“You’re such a queer” the bully slurred. 


“I think he’s a queer” whispered one girl to the other.


“Don’t wear THAT, people will think you are QUEER!” Came the fashion advice from your friend.

Queer, the word, that one time label of shame. Insecure boys wielded it like a sword in public schools across our nation. Status seeking girls used it as to control who their click could socialize with. It was hate speech plain and simple.


 A few years ago Debbie and I participated in our very first QueerBomb party/march is Austin Texas. Before the march Debbie was enjoying the company, the food, drink and music. We eagerly took our place in line and started down the streets of downtown Austin, Debbie smiling from ear to ear.

 Then it happened, the crowd started chanting  “We’re here, We’re Queer! Get Used to it…”, 

Debbies smile disappeared. She had to declare, out loud, she was queer and in public! It was hard for us both.


We grew up in the 1960s & ‘70s where you never used that word if you were one on the ‘nice’ people. It was a slur, and a bad one.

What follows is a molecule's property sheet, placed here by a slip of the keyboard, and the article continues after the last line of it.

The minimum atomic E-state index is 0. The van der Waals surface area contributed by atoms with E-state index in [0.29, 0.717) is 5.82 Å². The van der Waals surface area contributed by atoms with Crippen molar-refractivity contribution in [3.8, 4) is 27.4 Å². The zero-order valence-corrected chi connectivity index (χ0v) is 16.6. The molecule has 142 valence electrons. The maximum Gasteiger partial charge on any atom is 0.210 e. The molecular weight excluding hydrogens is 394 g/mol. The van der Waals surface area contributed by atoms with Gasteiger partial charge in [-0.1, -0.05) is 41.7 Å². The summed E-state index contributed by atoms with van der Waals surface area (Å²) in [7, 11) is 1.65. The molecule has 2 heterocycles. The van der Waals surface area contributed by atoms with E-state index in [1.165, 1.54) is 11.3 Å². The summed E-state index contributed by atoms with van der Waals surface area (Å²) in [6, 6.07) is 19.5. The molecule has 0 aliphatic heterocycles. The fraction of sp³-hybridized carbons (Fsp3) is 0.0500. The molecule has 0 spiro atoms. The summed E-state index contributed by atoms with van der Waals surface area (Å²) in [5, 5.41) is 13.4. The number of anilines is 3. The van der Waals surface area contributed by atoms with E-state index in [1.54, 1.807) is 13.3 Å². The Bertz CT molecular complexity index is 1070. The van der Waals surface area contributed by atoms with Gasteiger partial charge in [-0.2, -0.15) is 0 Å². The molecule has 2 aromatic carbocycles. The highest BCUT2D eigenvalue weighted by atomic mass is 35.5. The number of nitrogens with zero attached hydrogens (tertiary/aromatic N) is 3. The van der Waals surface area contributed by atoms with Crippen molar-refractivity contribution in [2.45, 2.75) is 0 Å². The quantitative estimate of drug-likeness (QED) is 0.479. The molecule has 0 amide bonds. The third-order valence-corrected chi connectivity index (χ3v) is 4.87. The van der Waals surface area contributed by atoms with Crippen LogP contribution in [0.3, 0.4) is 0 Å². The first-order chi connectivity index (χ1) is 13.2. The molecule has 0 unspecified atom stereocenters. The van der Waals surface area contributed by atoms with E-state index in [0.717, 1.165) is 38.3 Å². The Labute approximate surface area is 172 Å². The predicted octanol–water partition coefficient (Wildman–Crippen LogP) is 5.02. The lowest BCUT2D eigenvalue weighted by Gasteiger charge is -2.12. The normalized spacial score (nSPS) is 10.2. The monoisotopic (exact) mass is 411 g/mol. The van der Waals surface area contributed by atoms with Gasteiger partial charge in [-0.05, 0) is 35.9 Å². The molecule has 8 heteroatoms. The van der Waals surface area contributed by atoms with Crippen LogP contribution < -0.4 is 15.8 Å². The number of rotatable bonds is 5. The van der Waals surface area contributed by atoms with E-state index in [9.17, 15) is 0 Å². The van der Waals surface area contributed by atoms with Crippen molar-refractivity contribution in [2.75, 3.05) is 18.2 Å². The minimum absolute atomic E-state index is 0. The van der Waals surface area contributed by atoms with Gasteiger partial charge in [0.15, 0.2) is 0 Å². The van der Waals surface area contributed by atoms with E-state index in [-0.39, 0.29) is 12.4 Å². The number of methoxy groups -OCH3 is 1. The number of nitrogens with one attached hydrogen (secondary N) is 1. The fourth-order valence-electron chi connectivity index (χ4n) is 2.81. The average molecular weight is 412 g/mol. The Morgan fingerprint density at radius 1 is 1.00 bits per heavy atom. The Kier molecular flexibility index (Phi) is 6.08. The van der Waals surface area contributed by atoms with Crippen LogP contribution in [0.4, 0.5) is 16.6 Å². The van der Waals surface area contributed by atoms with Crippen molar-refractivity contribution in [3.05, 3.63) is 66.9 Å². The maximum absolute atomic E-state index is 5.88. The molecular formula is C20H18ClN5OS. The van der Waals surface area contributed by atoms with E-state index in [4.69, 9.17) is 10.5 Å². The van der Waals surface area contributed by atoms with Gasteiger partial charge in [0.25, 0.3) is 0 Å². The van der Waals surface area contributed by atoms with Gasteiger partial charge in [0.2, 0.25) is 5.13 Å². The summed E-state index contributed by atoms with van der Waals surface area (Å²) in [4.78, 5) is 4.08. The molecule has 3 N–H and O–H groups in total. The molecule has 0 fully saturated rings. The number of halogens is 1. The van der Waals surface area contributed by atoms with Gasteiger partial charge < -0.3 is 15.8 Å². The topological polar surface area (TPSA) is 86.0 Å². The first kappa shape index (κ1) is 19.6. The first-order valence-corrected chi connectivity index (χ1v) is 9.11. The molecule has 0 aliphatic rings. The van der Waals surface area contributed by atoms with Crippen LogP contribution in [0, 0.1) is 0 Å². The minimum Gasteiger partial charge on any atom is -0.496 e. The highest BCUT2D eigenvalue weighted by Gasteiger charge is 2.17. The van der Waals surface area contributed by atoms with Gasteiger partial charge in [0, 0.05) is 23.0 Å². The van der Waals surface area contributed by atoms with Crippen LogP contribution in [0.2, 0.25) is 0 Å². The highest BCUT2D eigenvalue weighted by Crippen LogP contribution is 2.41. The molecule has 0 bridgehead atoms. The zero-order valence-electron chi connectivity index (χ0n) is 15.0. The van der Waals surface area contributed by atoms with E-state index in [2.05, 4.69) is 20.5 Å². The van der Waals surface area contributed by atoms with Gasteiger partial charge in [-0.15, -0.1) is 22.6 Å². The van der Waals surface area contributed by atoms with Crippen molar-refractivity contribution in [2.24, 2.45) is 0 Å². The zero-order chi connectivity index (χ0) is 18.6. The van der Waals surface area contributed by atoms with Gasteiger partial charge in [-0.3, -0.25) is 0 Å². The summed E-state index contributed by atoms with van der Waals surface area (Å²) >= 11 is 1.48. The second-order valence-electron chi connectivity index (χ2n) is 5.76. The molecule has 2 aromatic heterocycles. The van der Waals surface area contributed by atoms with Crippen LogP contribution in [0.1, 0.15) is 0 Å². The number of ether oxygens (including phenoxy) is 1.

Since then we have grown more comfortable with the word, and will tell you proudly it applies to us. We have learned to embrace and relish being queer.


 Recently I was listening to NPR on the radio. I don’t remember the show but it was one of the interview shows. A woman, the interviewee, was speaking and introduced herself “ I’m queer, middle aged ….” There its was, on National Public Radio, the word.

 This woman used the term no different from if she had said she had brown hair, or owned a dog. And this was not the only place I have seen and heard it.

 My news curation app is filled with articles about people identifying as queer, with media being judged for how much or how little queer content it has. 

queer news'.jpg

 TV, movie and book producers are working overtime to insert queer people into their media. The internet is filled with memes of people expressing how queer they are, many just applying the term to any everyday activity (there are always those wishing to capitalize on a popular trend).

 So how did this happen? 

Years and years of activism, legalizing same sex marriage, the removal of the mental illness diagnosis for gay and trans people all played a part, but it was the cascade of people proudly standing up to come out as gay and trans that really tipped the scale.

 You see it’s hard to use a term against people when they openly and proudly embrace it.

We could not take the hate out of people, so we took it out of the word.

We’re here, We’re Queer…and we aren’t going away!